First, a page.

Graham Adams on MACA and the Court of Appeal

Graham Adams writes:

The Court of Appeal itself found MACA “difficult and complex legislation”.

The court’s treatment of Section 58 of MACA is proving particularly contentious. It sets tests for customary marine title — including that the applicant group “holds the specified area in accordance with tikanga; and has, in relation to the specified area, exclusively used and occupied it from 1840 to the present day without substantial interruption”.

The majority judges decided that a literal reading of the second leg of the test — with its emphasis on exclusivity and continuity since 1840 — would be too onerous because it would mean virtually no claims could succeed. That outcome, it declared, would be “inconsistent with the Treaty/te Tiriti”.

Further, the majority judges effectively said they were choosing not to apply the plain words of Section 58 because it considered they were not consistent with the Act’s stated purposes.

In any event, the result of the attempts by judges in the High Court and Court of Appeal to square the circle between the actual words in the legislation in Section 58 and what they thought would make better and more consistent law is that we now have the novel concept of “shared exclusivity”. (This has prompted some observers to recall George Orwell’s quip: “There are some ideas so absurd that only an intellectual could believe them.”)

That strained notion is designed to solve the thorny problem arising from the overlaps among competing claims; in fact, six or more claimants per area is common. A reasonable person might quickly conclude that multiple credible claims over the same area would clearly breach the requirement in MACA for individual iwi and hapū to have used and occupied a territory exclusively for 184 years. However, our judges have somehow circumvented that obstacle.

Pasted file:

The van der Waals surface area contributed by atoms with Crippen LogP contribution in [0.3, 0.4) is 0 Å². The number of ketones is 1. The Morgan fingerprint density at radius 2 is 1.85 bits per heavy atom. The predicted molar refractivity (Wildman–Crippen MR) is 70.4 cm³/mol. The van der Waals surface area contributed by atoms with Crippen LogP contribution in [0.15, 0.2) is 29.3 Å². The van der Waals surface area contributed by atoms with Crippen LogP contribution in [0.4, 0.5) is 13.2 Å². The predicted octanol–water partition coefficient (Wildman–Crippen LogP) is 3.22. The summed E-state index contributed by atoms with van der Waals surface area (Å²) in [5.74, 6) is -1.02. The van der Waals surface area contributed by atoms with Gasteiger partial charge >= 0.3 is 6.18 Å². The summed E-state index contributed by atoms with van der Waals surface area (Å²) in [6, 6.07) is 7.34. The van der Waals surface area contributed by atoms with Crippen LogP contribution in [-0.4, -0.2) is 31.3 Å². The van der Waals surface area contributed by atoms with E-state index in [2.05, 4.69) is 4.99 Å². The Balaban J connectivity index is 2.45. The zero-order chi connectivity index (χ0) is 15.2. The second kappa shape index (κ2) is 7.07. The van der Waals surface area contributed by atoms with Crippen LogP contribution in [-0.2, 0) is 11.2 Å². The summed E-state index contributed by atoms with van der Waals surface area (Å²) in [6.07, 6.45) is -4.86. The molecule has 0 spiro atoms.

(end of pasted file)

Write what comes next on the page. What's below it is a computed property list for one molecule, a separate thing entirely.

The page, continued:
That manoeuvre has been made possible in large part by the magic of tikanga. The courts have embraced the findings of pūkenga (specialists in Māori lore) to reconcile how several competing tribal groups sharing an area can plausibly pass the test for exclusivity. The fact tikanga is fluid and includes cultural values, customs, oral history and ancient legends — and varies from one tribal group to another — has provided a dimly lit path through that particular conundrum. Apparently, sharing can be part of tikanga and that trumps Western notions of property rights, as well as the obvious meaning of Section 58.

Effectively the Court of Appeal has over-ruled Parliament’s clear intent that customary title needed to be based on exclusive use, and has changed it to non-exclusive. This is a major change.

Those opposed to the courts’ expansive interpretation of MACA are pinning their hopes on Winston Peters obliging the judiciary to respect what Parliament actually said. NZ First’s coalition agreement with National, under the heading “Equal Citizenship”, promises the government will, in light of the Court of Appeal judgment, “amend Section 58 of the Marine and Coastal Area Act to make clear Parliament’s original intent…”

When the courts rewrite the law, it is the job of Parliament to change it back to its clear intent.

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